USA Today: About 200,000 people already enrolled in 35 state high-risk insurance pools "will not be allowed to enroll this summer in a new lower cost federal program for people like them because they already buy pricey state-run plans." In order to be eligible, "a person can't have had health coverage for six months. … The state pools charge high premiums — often double standard rates for healthier people in the individual market — to help cover costs." The health overhaul puts aside $5 billion for the new high-risk pools "and says federal risk pools can't charge more than standard rates. ... California and Texas are urging applicants to their state pools to consider waiting for the federal program" (Young, 4/29).
USA Today, in a separate story: The Internal Revenue Service will have new enforcement responsibilities under the health reform law. "Starting in 2014, the IRS will have [to make] sure all Americans have health insurance." The agency lacks the ability to impose liens, seize property or seek jail time for people who ignore the mandate. "In the arsenal instead: the ability to withhold refunds from taxpayers who decline to pay the penalty, IRS Commissioner Doug Shulman said this month." Some people are worried, though, that the IRS is being dramatically expanded, and the Congressional Budget Office has estimated the agency will need $5 billion to $10 billion over the next 10 years to administer the law. "The IRS will match taxpayers' returns with information it receives from insurers, and individuals who don't have insurance will receive a letter explaining how much they owe in penalties. Those who ignore the letter could have the penalty withheld from their refunds — but that will only be effective if they're due a refund" (Block, 4/29).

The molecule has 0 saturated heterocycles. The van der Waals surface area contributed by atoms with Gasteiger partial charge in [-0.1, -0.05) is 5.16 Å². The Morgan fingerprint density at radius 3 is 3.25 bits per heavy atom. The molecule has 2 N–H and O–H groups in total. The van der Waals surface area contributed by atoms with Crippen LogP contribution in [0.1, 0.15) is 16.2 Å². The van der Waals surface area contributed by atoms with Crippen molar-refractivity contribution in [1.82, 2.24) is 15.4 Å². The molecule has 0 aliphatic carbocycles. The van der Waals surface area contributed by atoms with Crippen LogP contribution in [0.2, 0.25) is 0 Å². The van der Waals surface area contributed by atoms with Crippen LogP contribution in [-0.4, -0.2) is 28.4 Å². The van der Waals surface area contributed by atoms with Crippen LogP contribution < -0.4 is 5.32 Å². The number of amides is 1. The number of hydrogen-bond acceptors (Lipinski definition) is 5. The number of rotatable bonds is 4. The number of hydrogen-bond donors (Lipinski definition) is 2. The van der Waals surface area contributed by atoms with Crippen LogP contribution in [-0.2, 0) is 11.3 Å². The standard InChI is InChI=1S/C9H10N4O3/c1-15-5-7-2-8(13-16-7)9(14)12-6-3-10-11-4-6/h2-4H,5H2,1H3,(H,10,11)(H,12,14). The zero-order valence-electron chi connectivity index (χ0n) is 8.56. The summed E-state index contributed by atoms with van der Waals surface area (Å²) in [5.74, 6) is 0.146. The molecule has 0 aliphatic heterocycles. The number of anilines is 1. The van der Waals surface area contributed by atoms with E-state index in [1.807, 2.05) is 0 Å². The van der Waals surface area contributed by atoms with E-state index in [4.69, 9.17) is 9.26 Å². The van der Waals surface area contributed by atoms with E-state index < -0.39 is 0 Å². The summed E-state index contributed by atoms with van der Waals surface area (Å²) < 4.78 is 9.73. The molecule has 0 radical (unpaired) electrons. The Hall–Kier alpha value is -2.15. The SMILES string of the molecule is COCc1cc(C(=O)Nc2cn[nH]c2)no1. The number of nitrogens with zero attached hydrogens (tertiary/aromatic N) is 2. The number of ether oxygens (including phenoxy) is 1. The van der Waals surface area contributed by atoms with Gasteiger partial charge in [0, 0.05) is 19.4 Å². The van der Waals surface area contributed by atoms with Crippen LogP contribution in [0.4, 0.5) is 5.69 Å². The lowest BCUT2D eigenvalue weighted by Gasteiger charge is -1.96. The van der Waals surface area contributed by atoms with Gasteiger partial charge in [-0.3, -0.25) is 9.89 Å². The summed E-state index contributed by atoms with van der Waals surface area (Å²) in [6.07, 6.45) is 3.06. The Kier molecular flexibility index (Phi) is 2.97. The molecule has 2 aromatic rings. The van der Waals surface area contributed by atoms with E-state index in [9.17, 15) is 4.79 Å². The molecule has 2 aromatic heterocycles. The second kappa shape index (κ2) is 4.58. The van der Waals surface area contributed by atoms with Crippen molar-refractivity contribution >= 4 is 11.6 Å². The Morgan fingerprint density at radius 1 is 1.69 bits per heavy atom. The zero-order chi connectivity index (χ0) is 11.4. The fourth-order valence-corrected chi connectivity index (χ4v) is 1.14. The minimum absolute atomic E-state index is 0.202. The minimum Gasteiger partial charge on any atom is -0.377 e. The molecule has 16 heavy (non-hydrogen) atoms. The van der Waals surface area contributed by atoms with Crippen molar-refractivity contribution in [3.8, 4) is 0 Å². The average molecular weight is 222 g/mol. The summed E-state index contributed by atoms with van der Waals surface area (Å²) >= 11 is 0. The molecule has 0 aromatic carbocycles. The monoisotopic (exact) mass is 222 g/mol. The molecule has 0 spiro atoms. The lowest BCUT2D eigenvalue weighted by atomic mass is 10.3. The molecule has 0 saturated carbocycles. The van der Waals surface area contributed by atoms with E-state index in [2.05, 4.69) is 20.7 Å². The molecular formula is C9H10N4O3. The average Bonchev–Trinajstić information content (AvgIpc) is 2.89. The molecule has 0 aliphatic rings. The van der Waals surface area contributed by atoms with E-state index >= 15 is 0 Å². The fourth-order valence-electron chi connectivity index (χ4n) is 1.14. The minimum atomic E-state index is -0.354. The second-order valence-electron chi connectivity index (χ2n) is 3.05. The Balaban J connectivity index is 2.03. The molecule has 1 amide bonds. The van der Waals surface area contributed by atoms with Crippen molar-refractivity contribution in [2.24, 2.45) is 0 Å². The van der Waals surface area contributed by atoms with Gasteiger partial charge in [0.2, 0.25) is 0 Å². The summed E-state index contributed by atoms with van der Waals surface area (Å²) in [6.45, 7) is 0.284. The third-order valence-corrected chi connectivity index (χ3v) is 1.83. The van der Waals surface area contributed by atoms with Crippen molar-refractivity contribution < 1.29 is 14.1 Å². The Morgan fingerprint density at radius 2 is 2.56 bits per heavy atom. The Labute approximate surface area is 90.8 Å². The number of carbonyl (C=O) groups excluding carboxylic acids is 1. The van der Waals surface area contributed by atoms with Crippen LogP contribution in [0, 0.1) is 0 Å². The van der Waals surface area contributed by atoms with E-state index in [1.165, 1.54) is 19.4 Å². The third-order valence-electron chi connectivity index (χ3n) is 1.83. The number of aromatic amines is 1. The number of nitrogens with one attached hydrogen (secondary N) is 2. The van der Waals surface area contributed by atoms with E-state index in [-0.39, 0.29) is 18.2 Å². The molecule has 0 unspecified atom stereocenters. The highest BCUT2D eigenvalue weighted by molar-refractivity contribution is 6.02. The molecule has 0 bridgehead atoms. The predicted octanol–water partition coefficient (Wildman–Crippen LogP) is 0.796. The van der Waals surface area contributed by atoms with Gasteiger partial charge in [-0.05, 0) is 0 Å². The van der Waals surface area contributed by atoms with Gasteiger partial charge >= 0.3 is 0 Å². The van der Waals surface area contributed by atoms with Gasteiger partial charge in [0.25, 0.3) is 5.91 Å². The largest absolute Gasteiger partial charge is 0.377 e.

Related, earlier KHN stories: IRS Faces Tough New Duties Under Health Overhaul (Galewitz and Weaver, 1/6/10) and True Or False: Seven Concerns About The New Health Law (4/6).
The Wall Street Journal: Other observers are questioning whether employers will continue to offer retiree drug benefits or will "will companies stop offering them, dumping their former employees onto the Medicare rolls?" The law begins closing the Medicare prescription "doughnut hole" this year. "Medco Health Solutions, which announced its first-quarter earnings (Wednesday), is giving an early peek at how that might shake out. The big pharmacy benefit manager told analysts that the 'most likely choices for a large percentage' of companies was to stick with their current retiree drug plans, despite the less-attractive tax treatment, or to switch over to something called an employer group waiver plan, which signs up retirees for the Medicare benefit as a group and is typically administered by an insurer or a [pharmacy benefits manager]" (Mathews, 4/28).